Wednesday, April 30, 2008

Obstacle to US health care candidates won't mention

As Hillary Clinton and Barack Obama race to the finish line to the Democratic nomination -- and as more superdelegates begin to line up with the latter despite his recent stumbles -- one issue that has gone underreported is that of how difficult health care reform is actually going to be. It may not be as simple as what the candidates state, or as simple as Michael Moore would want us to believe. Yes, Sicko (which I reviewed here) was a great movie but he forgot to mention -- or ignored -- another symptom of the American mess.

Like Canada which isn't a single, single payer regime but where each province and territory runs its own system (with very limited reciprocity, a fact which is itself against the law), there likewise isn't one single health care system in the United States. There are in fact fifty-one, one for each state and the District of Columbia. Each one has its own set of rules and regulations and because of that are each served by a different basket of insurance companies, and the states will not yield their authority to the federal government. Worse, reciprocity is next to impossible to obtain even within the same insurance company, which impinges on the right to travel and even work (many people live in one state but work in another).

Ever notice the small print in so many television and radio commercials, "Not available in all states"? Many companies don't bother selling insurance to those who need it not because the companies want to sell (of course they do) but because of the bureaucratic burden from regulations that prevent them from doing so.

If there was some interoperability allowed, that would drive down costs substantially. A company that can compete in all fifty-one areas instead of just a dozen or so could make insurance affordable for the masses because of the lowered overhead. Health care needs may be different in Wyoming or California, obviously, but having to make regulatory filings with fifty state agencies (and the home rule government in Washington) is patently ridiculous.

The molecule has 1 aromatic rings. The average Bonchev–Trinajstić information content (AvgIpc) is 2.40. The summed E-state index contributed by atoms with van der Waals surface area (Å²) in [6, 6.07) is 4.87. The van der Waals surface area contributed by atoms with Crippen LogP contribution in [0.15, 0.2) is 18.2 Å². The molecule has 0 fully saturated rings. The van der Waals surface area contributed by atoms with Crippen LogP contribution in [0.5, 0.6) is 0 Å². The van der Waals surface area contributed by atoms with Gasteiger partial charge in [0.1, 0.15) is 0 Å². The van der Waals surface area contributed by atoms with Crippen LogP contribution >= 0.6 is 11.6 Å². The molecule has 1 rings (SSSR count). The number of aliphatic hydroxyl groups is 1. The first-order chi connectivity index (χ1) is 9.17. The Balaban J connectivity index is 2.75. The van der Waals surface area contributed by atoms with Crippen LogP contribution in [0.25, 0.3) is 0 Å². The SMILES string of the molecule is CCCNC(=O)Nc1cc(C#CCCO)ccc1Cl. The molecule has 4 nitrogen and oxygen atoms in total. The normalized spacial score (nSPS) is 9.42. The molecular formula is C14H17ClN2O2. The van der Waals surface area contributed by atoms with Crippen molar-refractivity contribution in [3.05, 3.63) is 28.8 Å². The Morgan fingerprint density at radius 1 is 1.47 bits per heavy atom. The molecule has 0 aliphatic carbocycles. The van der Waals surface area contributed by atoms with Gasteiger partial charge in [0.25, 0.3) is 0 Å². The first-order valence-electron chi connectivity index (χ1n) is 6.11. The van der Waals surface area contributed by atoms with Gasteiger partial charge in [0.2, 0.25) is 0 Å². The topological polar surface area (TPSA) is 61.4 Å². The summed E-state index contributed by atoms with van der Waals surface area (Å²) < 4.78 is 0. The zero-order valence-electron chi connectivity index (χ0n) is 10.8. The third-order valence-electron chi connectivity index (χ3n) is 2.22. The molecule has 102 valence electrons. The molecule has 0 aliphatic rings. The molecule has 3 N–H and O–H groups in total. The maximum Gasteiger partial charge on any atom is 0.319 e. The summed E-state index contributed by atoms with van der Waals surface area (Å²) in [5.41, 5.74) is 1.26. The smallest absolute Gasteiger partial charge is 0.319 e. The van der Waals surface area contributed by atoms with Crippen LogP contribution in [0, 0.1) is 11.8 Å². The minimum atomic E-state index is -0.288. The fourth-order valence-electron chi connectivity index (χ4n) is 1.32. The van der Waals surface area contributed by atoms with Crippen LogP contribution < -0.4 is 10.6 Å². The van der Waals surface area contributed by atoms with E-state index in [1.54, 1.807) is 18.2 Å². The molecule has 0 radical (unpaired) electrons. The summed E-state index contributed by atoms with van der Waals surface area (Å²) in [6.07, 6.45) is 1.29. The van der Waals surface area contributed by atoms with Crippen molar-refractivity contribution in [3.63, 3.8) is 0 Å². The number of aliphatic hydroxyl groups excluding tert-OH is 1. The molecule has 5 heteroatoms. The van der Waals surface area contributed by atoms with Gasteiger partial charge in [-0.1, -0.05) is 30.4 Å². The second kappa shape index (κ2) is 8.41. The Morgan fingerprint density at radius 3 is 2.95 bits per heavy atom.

Hillary's plan of "mandates" -- forcing people to buy their own insurance -- is silly. Not just for the reasons above. Massachusetts has a mandate law but over 300,000 residents in the state still don't have insurance. They can't buy insurance if no one will sell it to them. Her plan overall would cover more Americans in the long run, but it still relies on the insurance companies -- which bought her off in the fourteen years since her last plan tanked.

Obama's plan isn't that much better. His plan does call for portability as well as "pay or play" (what they have in Hawaii) but it also relies on tax credits to help low income people buy insurance. He also does call for a ban on companies denying benefits or claims on so-called "pre-existing" health conditions. However he doesn't say how he's going to make sure premiums charged are fair -- or how premiums will be more levelled off across the United States.

As for McCain? Same old same old: Tax credits. They're useless if you can't get insurance in the first place. He also says absolutely nothing about ensuring interstate competition.

In the long run, I think America will ultimately have health care for all. It won't be a Canadian system and certainly not a Cuban system, but more of a hybrid system of public and private health care; not unlike what they really have in the UK, where there is a basic basket of services from the NHS but people can get private insurance for faster (and better) service if they can afford it. To get there however and to make even minimal reforms, Obama or Clinton will have to first confront that convenient catch phrase of "states rights" which once meant pro-segregation laws but nowadays simply means no federal mandates without just compensation for the lost of that aspect of state sovereignty.

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